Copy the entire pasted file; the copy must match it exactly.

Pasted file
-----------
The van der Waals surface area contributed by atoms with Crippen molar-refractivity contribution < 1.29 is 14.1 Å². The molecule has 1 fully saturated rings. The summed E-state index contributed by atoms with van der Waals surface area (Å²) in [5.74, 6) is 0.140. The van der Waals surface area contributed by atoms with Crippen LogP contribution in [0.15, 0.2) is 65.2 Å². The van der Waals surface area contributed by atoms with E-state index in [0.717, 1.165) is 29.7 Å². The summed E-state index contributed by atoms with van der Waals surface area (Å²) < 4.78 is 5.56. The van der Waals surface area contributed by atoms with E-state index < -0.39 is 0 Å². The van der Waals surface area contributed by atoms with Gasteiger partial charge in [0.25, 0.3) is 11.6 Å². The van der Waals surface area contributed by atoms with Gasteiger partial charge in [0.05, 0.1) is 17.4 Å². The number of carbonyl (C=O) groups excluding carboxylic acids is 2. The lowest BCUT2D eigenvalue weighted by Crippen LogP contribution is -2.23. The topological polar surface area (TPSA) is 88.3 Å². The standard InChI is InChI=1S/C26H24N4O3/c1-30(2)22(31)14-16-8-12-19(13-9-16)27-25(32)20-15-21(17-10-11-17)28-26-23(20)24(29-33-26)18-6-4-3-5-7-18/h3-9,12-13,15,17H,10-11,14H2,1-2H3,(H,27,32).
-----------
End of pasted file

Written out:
The van der Waals surface area contributed by atoms with Crippen molar-refractivity contribution < 1.29 is 14.1 Å². The molecule has 1 fully saturated rings. The summed E-state index contributed by atoms with van der Waals surface area (Å²) in [5.74, 6) is 0.140. The van der Waals surface area contributed by atoms with Crippen LogP contribution in [0.15, 0.2) is 65.2 Å². The van der Waals surface area contributed by atoms with E-state index in [0.717, 1.165) is 29.7 Å². The summed E-state index contributed by atoms with van der Waals surface area (Å²) < 4.78 is 5.56. The van der Waals surface area contributed by atoms with E-state index < -0.39 is 0 Å². The van der Waals surface area contributed by atoms with Gasteiger partial charge in [0.25, 0.3) is 11.6 Å². The van der Waals surface area contributed by atoms with Gasteiger partial charge in [0.05, 0.1) is 17.4 Å². The number of carbonyl (C=O) groups excluding carboxylic acids is 2. The lowest BCUT2D eigenvalue weighted by Crippen LogP contribution is -2.23. The topological polar surface area (TPSA) is 88.3 Å². The standard InChI is InChI=1S/C26H24N4O3/c1-30(2)22(31)14-16-8-12-19(13-9-16)27-25(32)20-15-21(17-10-11-17)28-26-23(20)24(29-33-26)18-6-4-3-5-7-18/h3-9,12-13,15,17H,10-11,14H2,1-2H3,(H,27,32).